The moralization bias of gods’ minds: a cross-cultural test

Religion, Brain, and Behavior Vol/Iss. 12(1-2) Taylor and Francis Published In Pages: 38-60
By Purzycki, Benjamin Grant, Willard, Aiyana K., Klocová, Eva Kundtová, Apicella, Coren, Atkinson, Quentin D., Bolyanatz, Alexander, Cohen, Emma, Handley, Carla, Henrich, Joseph, Lang, Martin, Lesorogol, Carolyn, Mathew, Sarah, McNamara, Rita A., Moya, Cristina, Norenzayan, Ara, Placek, Caitlyn D., Soler, Montserrat, Vardy, Tom, Weigel, Jonathan, Xygalatas, Dimitris, Ross, Cody T.


Individuals will ascribe moral attributes to their local deities.


Test uses a confidence interval; the model predicts that there is a 63% chance of moral values being ascribed to local deities, with a 90% credibility interval of 52%-75%. When sex, age, education, and the co-variance with moralizing deities are accounted for, the proportions are 64.3%, 58.9%, and 60.6%.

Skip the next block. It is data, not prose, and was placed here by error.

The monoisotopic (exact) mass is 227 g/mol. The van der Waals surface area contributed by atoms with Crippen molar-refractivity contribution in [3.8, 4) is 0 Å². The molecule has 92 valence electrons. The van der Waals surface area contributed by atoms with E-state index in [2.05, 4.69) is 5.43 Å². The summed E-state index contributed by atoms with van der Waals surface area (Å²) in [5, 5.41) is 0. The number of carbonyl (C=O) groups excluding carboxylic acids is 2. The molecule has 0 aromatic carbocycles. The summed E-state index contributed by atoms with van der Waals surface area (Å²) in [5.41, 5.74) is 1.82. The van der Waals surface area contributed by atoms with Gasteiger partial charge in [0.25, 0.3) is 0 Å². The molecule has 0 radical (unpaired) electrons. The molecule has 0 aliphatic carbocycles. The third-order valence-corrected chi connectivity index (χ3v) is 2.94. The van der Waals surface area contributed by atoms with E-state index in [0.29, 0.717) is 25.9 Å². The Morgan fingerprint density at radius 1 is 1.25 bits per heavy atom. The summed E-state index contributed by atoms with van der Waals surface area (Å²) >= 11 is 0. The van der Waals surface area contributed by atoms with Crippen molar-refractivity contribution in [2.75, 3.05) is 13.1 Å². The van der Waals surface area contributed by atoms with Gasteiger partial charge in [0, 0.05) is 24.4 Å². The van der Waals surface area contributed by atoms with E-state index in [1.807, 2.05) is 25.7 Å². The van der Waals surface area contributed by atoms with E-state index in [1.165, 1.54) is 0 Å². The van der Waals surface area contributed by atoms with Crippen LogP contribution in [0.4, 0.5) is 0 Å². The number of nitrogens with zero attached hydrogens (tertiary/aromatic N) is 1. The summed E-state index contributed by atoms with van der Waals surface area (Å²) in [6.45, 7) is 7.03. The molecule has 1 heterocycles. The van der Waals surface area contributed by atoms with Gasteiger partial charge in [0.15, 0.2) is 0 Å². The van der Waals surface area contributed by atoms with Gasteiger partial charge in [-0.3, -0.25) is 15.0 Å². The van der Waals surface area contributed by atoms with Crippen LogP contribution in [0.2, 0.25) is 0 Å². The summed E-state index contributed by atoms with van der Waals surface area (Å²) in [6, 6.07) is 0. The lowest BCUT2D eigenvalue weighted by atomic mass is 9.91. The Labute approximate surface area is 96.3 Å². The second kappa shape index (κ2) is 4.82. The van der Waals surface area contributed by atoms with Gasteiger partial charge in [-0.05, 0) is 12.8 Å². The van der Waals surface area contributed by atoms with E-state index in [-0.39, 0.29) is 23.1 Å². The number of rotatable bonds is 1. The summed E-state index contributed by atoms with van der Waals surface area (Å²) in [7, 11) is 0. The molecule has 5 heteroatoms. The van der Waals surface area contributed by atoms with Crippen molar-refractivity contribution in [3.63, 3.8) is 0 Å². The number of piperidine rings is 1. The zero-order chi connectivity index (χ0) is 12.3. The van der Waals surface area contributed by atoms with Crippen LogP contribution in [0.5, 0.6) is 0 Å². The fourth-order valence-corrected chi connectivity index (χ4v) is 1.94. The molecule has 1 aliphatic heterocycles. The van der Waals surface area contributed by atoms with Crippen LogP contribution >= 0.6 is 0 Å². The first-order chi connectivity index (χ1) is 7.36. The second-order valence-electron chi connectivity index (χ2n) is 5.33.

Test NameSupportSignificanceCoefficientTail
Predictive modelSupportedUNKNOWNUNKNOWNUNKNOWN


Variable NameVariable Type OCM Term(s)
Moral concern of local deityDependentEthics, Religious Beliefs